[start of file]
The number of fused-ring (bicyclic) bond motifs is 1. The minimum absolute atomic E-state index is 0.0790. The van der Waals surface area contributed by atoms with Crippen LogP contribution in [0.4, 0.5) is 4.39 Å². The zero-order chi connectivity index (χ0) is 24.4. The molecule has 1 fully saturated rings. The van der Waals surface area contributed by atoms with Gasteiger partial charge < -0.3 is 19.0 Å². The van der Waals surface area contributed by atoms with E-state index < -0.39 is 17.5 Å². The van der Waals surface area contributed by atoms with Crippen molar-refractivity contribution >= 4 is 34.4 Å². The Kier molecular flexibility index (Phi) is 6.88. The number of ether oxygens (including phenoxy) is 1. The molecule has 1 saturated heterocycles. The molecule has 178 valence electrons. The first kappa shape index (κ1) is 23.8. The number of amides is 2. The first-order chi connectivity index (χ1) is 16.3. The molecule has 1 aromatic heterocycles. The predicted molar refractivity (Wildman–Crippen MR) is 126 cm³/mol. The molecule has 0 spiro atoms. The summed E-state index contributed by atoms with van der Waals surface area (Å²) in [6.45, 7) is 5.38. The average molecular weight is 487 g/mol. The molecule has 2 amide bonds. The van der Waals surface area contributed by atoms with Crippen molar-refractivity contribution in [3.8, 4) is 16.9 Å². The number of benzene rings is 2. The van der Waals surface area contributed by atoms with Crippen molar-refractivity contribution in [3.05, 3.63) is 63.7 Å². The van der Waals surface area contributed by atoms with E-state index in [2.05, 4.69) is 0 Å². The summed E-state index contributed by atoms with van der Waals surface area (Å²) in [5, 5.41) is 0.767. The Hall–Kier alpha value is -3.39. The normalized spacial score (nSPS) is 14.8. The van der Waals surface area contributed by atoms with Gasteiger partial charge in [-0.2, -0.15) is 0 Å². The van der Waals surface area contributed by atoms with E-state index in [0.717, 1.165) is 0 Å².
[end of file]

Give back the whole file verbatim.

The number of fused-ring (bicyclic) bond motifs is 1. The minimum absolute atomic E-state index is 0.0790. The van der Waals surface area contributed by atoms with Crippen LogP contribution in [0.4, 0.5) is 4.39 Å². The zero-order chi connectivity index (χ0) is 24.4. The molecule has 1 fully saturated rings. The van der Waals surface area contributed by atoms with Gasteiger partial charge < -0.3 is 19.0 Å². The van der Waals surface area contributed by atoms with E-state index < -0.39 is 17.5 Å². The van der Waals surface area contributed by atoms with Crippen molar-refractivity contribution >= 4 is 34.4 Å². The Kier molecular flexibility index (Phi) is 6.88. The number of ether oxygens (including phenoxy) is 1. The molecule has 1 saturated heterocycles. The molecule has 178 valence electrons. The first kappa shape index (κ1) is 23.8. The number of amides is 2. The first-order chi connectivity index (χ1) is 16.3. The molecule has 1 aromatic heterocycles. The predicted molar refractivity (Wildman–Crippen MR) is 126 cm³/mol. The molecule has 0 spiro atoms. The summed E-state index contributed by atoms with van der Waals surface area (Å²) in [6.45, 7) is 5.38. The average molecular weight is 487 g/mol. The molecule has 2 amide bonds. The van der Waals surface area contributed by atoms with Crippen molar-refractivity contribution in [3.8, 4) is 16.9 Å². The number of benzene rings is 2. The van der Waals surface area contributed by atoms with Crippen molar-refractivity contribution in [3.05, 3.63) is 63.7 Å². The van der Waals surface area contributed by atoms with E-state index in [2.05, 4.69) is 0 Å². The summed E-state index contributed by atoms with van der Waals surface area (Å²) in [5, 5.41) is 0.767. The Hall–Kier alpha value is -3.39. The normalized spacial score (nSPS) is 14.8. The van der Waals surface area contributed by atoms with Gasteiger partial charge in [-0.2, -0.15) is 0 Å². The van der Waals surface area contributed by atoms with E-state index in [0.717, 1.165) is 0 Å².